Maps for a place to discover first, then put away your phone and go on the adventure. 7. Write a short story. Is there anything on your mind? Maybe you can turn it into a mini-novel. Let your imagination run free. 8. Take something old and upcycle it. Have some old jeans? You can turn them into shorts, a
purse, or add patches to it. Get creative. 9. Go to the library.

Check out that book you've been wanting to
read. Ask a friend or a family
member for a suggestion before you visit. 10. Sing a song in the mirror. Say hello to the newest star. Get off your phone and try out these ideas,
and you'll definitely feel like you've lived a little more. This
is Kaile McKeown from Kapa'a Middle School, for HIKI NŌ. HIKI NŌ is now on Instagram. For show updates and a peek behind the scenes,
follow us on Instagram at hikinocando. We're here at Radford High School, located
on the island of O'ahu, near the joint base of Pearl Harbor-
Hickam and the Arizona Memorial. When established in 1957, Radford's original
mascot was not a ram. But in the early 1960s, the Navy had generously
donated uniforms to the athletic program.

The decorated sleeves of these uniforms resembled
ram horns and inspired the adoption of a ram as their
mascots. The original Pappy the Ram lived on campus
until passing in the late '60s. From then on
through the 1990s, a live ram was brought to campus to promote school spirit during
the annual weeklong homecoming celebrations. Nowadays, students are selected to embody
the spirit of Pappy while wearing a mask or a costume and energizing the crowd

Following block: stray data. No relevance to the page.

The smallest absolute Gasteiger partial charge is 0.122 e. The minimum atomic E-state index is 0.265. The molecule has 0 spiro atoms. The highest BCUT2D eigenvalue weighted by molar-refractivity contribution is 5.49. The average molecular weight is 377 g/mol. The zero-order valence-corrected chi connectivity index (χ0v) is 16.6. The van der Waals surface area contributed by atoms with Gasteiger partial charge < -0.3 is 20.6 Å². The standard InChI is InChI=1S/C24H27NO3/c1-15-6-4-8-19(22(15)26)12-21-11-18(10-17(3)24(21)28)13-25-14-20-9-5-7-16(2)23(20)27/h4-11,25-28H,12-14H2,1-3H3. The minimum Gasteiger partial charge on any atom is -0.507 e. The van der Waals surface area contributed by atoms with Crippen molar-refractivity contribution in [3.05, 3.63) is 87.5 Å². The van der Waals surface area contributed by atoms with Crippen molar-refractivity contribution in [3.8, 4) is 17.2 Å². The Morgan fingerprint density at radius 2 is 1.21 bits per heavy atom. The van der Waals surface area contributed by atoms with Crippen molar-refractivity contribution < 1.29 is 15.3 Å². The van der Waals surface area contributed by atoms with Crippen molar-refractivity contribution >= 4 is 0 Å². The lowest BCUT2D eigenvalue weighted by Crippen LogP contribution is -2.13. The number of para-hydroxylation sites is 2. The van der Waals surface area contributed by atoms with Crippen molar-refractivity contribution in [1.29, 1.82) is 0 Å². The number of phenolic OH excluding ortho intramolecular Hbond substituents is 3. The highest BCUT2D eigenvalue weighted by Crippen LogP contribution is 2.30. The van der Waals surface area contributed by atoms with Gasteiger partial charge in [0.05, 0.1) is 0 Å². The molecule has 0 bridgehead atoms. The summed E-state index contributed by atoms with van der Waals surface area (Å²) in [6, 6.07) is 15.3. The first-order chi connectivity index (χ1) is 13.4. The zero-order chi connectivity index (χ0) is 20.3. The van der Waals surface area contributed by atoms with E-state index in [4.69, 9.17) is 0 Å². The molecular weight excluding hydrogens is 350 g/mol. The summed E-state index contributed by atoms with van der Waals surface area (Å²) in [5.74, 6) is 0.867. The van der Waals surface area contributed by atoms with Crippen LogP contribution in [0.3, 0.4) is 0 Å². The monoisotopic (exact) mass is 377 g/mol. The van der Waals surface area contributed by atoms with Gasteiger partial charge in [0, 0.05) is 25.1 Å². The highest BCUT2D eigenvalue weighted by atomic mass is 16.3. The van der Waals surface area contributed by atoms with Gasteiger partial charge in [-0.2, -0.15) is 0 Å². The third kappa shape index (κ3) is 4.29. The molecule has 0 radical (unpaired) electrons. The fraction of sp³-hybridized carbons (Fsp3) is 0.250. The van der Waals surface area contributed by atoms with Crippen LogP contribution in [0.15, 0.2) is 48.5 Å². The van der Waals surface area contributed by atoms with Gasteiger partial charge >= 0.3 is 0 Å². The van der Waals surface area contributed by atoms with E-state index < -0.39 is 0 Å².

at school events. Up next, the Radford digital media learning
center students share a story about how one former Radford
football coach uses our school tradition to help make this place successful both on and
off the field. I want to make sure that my young men that
have encountered my coaching know how much I care for
the sport, how much passion and how much love I have for it. Fred Salanoa, Radford High School's varsity
football coach, led his team to win the 2015 D-II State
Championship. Many years before, Salanoa grew up on Radford's
field, even attending football practices as a child. You know, probably, I was about three years
old. 1981, my dad was a coach here under Mr.

and with Mr. Stevens. And he used to bring me around, and he was
obviously coaching. My brother was
playing on that team, as well. Fred Salanoa continued to make football a
part of his life as he grew up, eventually becoming a
quarterback for the Radford Rams. You know, being put into the Pop Warner divisions
when I was in fourth grade, having the opportunity to
go to different camps around the nation, especially at BYU where my brother was playing, I was
able to participate in some football camps and get
better as a quarterback.

After graduating from Eastern Washington College,
Salanoa went back to his roots and started to coach
football at Radford. Fred was assistant at the time I was coaching. So, he brought a different perspective in
terms of opening up the game. Of course, his approach to offense brought
new ideas, so it was a plus for Radford. After thirteen seasons, Salanoa went on to